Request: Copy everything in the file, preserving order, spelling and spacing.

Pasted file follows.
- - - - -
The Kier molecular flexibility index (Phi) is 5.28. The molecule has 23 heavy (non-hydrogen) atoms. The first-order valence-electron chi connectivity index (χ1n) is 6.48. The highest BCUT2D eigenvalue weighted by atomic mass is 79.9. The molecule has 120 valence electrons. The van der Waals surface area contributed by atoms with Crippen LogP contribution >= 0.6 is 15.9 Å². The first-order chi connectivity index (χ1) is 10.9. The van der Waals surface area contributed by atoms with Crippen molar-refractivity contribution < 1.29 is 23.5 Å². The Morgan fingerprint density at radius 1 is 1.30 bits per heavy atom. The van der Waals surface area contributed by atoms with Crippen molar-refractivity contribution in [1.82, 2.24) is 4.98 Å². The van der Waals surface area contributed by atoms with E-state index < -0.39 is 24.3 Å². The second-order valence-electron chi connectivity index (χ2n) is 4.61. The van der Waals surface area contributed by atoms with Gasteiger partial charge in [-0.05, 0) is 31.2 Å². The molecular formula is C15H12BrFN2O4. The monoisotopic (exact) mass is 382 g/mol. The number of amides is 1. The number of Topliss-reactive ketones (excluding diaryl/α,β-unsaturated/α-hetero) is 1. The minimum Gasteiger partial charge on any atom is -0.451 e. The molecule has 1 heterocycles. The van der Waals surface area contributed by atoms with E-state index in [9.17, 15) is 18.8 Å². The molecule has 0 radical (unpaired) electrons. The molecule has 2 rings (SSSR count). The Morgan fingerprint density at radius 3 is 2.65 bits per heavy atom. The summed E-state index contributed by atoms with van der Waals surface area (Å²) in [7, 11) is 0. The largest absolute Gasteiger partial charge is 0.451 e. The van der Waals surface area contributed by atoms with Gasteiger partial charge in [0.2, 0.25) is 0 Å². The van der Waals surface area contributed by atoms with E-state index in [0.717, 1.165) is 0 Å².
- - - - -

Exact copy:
The Kier molecular flexibility index (Phi) is 5.28. The molecule has 23 heavy (non-hydrogen) atoms. The first-order valence-electron chi connectivity index (χ1n) is 6.48. The highest BCUT2D eigenvalue weighted by atomic mass is 79.9. The molecule has 120 valence electrons. The van der Waals surface area contributed by atoms with Crippen LogP contribution >= 0.6 is 15.9 Å². The first-order chi connectivity index (χ1) is 10.9. The van der Waals surface area contributed by atoms with Crippen molar-refractivity contribution < 1.29 is 23.5 Å². The Morgan fingerprint density at radius 1 is 1.30 bits per heavy atom. The van der Waals surface area contributed by atoms with Crippen molar-refractivity contribution in [1.82, 2.24) is 4.98 Å². The van der Waals surface area contributed by atoms with E-state index < -0.39 is 24.3 Å². The second-order valence-electron chi connectivity index (χ2n) is 4.61. The van der Waals surface area contributed by atoms with Gasteiger partial charge in [-0.05, 0) is 31.2 Å². The molecular formula is C15H12BrFN2O4. The monoisotopic (exact) mass is 382 g/mol. The number of amides is 1. The number of Topliss-reactive ketones (excluding diaryl/α,β-unsaturated/α-hetero) is 1. The minimum Gasteiger partial charge on any atom is -0.451 e. The molecule has 1 heterocycles. The van der Waals surface area contributed by atoms with E-state index in [9.17, 15) is 18.8 Å². The molecule has 0 radical (unpaired) electrons. The molecule has 2 rings (SSSR count). The Morgan fingerprint density at radius 3 is 2.65 bits per heavy atom. The summed E-state index contributed by atoms with van der Waals surface area (Å²) in [7, 11) is 0. The largest absolute Gasteiger partial charge is 0.451 e. The van der Waals surface area contributed by atoms with Gasteiger partial charge in [0.2, 0.25) is 0 Å². The van der Waals surface area contributed by atoms with E-state index in [0.717, 1.165) is 0 Å².